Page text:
Discontent City organizer Sophie Wendling stands beside Willie McGillivary, a resident of the informal settlement, during a press conference on Wednesday morning. Both Wendling and McGillivary claim Discontent City’s population exceeds 300 people and there is little room left. (Nicholas Pescod/NEWS BULLETIN)

Discontent City organizer Sophie Wendling stands beside Willie McGillivary, a resident of the informal settlement, during a press conference on Wednesday morning. Both Wendling and McGillivary claim Discontent City’s population exceeds 300 people and there is little room left. (Nicholas Pescod/NEWS BULLETIN)

Discontent City mulls expansion, cites growing population

More people coming into camp due to direction from Nanaimo RCMP, claim advocates

A homeless camp in downtown Nanaimo has seen its population balloon in recent weeks, prompting organizers to consider expansion.

Sophie Wendling, an organizer and advocate, said Discontent City is now home to more than 300 people and the camp is considering all its options.

“We are not entirely sure yet, but we know something needs to be done. It could look like moving somewhere. It could look like splitting up into smaller camps, like two camps or something, or taking over a new space,” she said.

The City of Nanaimo is seeking a statutory injunction to shut down Discontent City and have its occupants removed from the vacant land at 1 Port Dr., which is located on the corners of Front Street and Esplanade. A two-day hearing took place this past July in the Supreme Court of British Columbia; however, a ruling has not yet been made by Justice Ronald Skolrood.

Wendling doesn’t anticipate any decision on expansion to be made until after Skolrood has made his ruling. She said the concerns right now are around a lack of space and the colder weather, adding that regardless of capacity, the camp won’t turn people away.

“We won’t be letting people go back to where they came from,” Wendling said.

Her comments came after the camp’s organizers held a press conference Wednesday morning, when they claimed Nanaimo RCMP and city bylaw officers are breaking up homeless camps throughout the community.

“People are consistently being displaced. People from these smaller camps are being told by RCMP and bylaw to either leave town and go camp on Crown land or move to Discontent City,” Wendling told reporters.

She said authority figures are sending homeless people mixed messages as the city is fighting to have the camp shut down, later adding that the majority of the people coming to Discontent City are from Nanaimo and not elsewhere.

“It’s easier to blame outsiders for making the homelessness issue in the city more visible,” Wendling said.

RELATED: City in holding pattern following this week’s court ruling regarding Discontent City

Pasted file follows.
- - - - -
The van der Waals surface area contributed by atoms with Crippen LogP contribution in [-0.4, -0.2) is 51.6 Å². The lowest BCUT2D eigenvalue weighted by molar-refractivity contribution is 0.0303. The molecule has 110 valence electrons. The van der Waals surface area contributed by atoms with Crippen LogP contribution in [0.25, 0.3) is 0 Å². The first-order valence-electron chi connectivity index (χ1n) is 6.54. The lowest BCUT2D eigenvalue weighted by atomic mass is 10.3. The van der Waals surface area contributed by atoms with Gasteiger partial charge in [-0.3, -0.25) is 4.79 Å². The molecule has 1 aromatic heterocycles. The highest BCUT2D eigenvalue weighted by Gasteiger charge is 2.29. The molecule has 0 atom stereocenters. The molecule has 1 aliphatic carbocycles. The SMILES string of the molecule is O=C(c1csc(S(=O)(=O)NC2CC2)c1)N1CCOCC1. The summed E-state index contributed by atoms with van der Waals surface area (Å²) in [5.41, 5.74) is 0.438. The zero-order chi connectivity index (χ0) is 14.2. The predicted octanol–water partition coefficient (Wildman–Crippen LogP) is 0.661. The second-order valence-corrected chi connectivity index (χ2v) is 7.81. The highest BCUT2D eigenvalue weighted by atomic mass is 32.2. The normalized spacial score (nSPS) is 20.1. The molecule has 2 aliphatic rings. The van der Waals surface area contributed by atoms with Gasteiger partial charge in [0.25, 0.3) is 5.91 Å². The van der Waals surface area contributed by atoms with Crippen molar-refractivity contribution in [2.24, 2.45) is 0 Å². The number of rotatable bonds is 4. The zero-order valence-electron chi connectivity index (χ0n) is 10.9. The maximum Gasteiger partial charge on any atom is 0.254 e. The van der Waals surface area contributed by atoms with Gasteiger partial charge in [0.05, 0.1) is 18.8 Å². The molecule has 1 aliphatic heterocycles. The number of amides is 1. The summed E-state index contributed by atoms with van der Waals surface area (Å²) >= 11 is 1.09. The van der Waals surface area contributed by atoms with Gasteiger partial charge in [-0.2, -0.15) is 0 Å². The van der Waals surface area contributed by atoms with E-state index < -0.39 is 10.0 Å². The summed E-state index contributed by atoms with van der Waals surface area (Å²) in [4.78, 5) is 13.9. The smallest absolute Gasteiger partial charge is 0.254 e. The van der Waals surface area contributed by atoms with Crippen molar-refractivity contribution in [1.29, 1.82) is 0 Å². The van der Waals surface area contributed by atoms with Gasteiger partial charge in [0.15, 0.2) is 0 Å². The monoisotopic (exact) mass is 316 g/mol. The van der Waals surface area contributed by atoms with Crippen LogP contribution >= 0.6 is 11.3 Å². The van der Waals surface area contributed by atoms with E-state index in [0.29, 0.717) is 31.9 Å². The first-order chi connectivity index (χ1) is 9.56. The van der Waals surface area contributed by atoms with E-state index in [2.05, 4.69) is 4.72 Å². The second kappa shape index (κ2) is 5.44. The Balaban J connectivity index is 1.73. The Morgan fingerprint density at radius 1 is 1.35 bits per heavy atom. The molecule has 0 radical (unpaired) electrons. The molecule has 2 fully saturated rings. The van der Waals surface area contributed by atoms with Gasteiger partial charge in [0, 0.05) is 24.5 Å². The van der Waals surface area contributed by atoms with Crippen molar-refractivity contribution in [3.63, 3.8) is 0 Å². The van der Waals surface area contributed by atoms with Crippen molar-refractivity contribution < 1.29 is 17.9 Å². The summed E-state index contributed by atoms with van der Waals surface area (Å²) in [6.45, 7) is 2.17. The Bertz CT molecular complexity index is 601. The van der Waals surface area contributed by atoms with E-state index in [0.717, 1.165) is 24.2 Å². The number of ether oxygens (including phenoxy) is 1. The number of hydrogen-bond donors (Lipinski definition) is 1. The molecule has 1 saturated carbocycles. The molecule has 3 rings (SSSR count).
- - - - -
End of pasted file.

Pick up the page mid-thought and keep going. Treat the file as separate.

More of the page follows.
Last week, a B.C. Supreme Court judge granted an injunction against a tent city in Saanich known as Camp Namegans. Occupants of that tent city were ordered to vacate the property as of Tuesday night. As a result of the court’s decision, Welding said she anticipates more people to show up at Discontent City.

Meanwhile, Willie McGillivary, a resident of Discontent City who spoke during the press conference, said there isn’t enough space at the camp anymore. He said the police are routinely sending homeless people from elsewhere in the city to Discontent City.

“We’ve had the police now sending people from other tent cities to come here to live and then they are saying we can’t live here and they want us off here. What are we supposed to do? Go back to the streets? It’s not right.”

McGillivary said he feels safer at Port Drive than on the streets and is concerned that with so many people flooding into Discontent City, it will get shut down.

“We need more space. We can’t handle all of these people,” he said.

Madison Dunbar, a 20-year-old Nanaimoite who has only been living at Discontent City for the last three weeks, said she was living at another homeless camp when bylaw officers kicked her out and told her to leave town or go to Discontent City.

“It was not really a choice,” she said, later adding that she didn’t really want to go to Discontent City, but after trying other places she felt she had no choice but to come to the camp.

Dunbar said she takes advantage of services offered by the Salvation Army and the 7-10 Club when she can and wants her own place but can’t afford it. She said living at Discontent City is “all right” but also filled with “drama,” plenty of drug use, fighting and that the bathrooms are in unpleasant condition.

“You really don’t always feel safe here,” she said, later adding that the camp is too crowded.

Const. Gary O’Brien, media spokesman for the Nanaimo RCMP, said officers have not and do not instruct homeless people scattered throughout the city to go to Discontent City. He explained that officers do, however, engage with homeless individuals they encounter and ask them why they are not at Discontent City.

“When our members find people in various situations throughout the city, the first thing they want to do is have a dialogue with them, and one of the first questions they ask is why aren’t you going to Discontent City? We are not advocating on behalf of tent city, we’re just saying ‘why aren’t you going there’ because we also recognize that going into parks and sleeping in Diana Krall Plaza is detrimental to the city and to their health,” O’Brien said, adding that some of the homeless people tell them Discontent City isn’t safe and that’s why they won’t go there.

Karen Fry, Nanaimo Fire Rescue chief and the city’s director of public safety, could not be reached for comment.




nicholas.pescod@nanaimobulletin.com 
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